There is an article in the New York Times about the decline in number of taxonomists. More generally, the article is about people's increasing disconnect from nature, and especially from recognizing different living things around them. I've seen this first hand and have been surprised, for example, that many of the students in my invert zoology class grew up in CA, but never visited a tidepool before the class. These are people with passion enough for biology to declare it as a major.
As for alpha taxonomy, I've also witnessed the decline in professional prestige for writing species descriptions (see post here). Just last month, two undergraduate students and I discovered a new species of Euphilomedes (ostracod crustacean) on our collecting trip to Panama (the trip is a reason why no posts here for a while). We are thinking of describing it officially. But is this good training for me to teach them how to do this? Will the skills be at all useful in their future?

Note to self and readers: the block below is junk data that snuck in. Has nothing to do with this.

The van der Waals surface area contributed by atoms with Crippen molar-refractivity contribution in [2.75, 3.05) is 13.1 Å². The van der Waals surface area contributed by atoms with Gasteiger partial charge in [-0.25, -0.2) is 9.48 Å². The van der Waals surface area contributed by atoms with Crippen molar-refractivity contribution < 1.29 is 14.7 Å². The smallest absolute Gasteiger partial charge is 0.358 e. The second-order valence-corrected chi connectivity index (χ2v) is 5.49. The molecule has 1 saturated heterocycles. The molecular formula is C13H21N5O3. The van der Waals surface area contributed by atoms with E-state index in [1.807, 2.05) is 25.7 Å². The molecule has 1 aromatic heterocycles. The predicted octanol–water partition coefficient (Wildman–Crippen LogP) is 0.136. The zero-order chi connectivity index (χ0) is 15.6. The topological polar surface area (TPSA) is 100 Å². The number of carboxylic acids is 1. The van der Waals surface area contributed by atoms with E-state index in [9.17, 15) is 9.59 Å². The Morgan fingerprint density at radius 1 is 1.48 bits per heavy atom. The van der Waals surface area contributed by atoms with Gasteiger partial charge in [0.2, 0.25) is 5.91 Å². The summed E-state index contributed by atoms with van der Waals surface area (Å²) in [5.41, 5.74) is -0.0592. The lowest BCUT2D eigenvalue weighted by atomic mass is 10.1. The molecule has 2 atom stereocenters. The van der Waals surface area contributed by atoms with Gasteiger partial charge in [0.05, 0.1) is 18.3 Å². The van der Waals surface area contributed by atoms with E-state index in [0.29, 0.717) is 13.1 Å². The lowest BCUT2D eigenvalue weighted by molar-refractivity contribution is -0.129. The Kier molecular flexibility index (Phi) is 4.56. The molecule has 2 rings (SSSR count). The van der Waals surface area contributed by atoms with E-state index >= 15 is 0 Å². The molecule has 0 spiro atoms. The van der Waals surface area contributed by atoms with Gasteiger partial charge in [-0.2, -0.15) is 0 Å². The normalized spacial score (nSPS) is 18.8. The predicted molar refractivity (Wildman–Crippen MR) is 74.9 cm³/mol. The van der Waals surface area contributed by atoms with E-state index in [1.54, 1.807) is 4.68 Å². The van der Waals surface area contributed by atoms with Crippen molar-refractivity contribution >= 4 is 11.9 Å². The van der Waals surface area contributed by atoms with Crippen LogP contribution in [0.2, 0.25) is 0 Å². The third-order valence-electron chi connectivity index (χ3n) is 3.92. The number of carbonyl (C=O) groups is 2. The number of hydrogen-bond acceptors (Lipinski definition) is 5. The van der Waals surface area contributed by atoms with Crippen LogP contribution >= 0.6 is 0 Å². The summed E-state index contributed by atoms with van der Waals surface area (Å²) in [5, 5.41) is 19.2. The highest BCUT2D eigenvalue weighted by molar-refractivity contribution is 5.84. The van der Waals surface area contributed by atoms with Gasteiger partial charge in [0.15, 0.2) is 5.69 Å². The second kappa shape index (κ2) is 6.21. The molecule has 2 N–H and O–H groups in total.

We were also joking about auctioning naming rights on e-bay. Some taxonomists are against this, but I am all for it.
Yet naming new species CAN actually lead to significant scientific cache. Witness several new species of annelid worms, described in Science. They shoot out green bioluminescent bombs, presumably to distract predators (not unlike the function of bioluminescence in Vargula hilgendorfii).